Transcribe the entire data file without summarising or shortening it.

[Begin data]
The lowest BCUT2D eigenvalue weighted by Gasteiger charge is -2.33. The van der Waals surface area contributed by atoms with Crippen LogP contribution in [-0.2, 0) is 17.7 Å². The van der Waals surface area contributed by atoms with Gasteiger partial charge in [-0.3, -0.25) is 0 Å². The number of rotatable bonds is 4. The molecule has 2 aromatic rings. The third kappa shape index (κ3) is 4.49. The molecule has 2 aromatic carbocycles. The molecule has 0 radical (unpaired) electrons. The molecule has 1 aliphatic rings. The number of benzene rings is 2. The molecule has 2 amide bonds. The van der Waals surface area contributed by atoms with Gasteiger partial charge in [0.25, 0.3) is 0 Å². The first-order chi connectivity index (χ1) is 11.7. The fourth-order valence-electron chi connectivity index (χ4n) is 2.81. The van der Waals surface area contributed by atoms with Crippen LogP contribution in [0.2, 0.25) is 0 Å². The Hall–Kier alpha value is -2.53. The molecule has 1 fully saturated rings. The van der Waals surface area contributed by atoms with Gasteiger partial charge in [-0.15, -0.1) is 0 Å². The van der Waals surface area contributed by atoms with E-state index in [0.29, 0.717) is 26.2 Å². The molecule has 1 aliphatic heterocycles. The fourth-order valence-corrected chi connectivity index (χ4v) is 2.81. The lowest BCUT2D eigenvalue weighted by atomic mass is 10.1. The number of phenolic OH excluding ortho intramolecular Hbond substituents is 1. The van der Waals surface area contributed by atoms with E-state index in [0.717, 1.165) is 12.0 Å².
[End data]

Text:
The lowest BCUT2D eigenvalue weighted by Gasteiger charge is -2.33. The van der Waals surface area contributed by atoms with Crippen LogP contribution in [-0.2, 0) is 17.7 Å². The van der Waals surface area contributed by atoms with Gasteiger partial charge in [-0.3, -0.25) is 0 Å². The number of rotatable bonds is 4. The molecule has 2 aromatic rings. The third kappa shape index (κ3) is 4.49. The molecule has 2 aromatic carbocycles. The molecule has 0 radical (unpaired) electrons. The molecule has 1 aliphatic rings. The number of benzene rings is 2. The molecule has 2 amide bonds. The van der Waals surface area contributed by atoms with Gasteiger partial charge in [0.25, 0.3) is 0 Å². The first-order chi connectivity index (χ1) is 11.7. The fourth-order valence-electron chi connectivity index (χ4n) is 2.81. The van der Waals surface area contributed by atoms with Crippen LogP contribution in [0.2, 0.25) is 0 Å². The Hall–Kier alpha value is -2.53. The molecule has 1 fully saturated rings. The van der Waals surface area contributed by atoms with Gasteiger partial charge in [-0.15, -0.1) is 0 Å². The van der Waals surface area contributed by atoms with E-state index in [0.29, 0.717) is 26.2 Å². The molecule has 1 aliphatic heterocycles. The fourth-order valence-corrected chi connectivity index (χ4v) is 2.81. The lowest BCUT2D eigenvalue weighted by atomic mass is 10.1. The number of phenolic OH excluding ortho intramolecular Hbond substituents is 1. The van der Waals surface area contributed by atoms with E-state index in [0.717, 1.165) is 12.0 Å².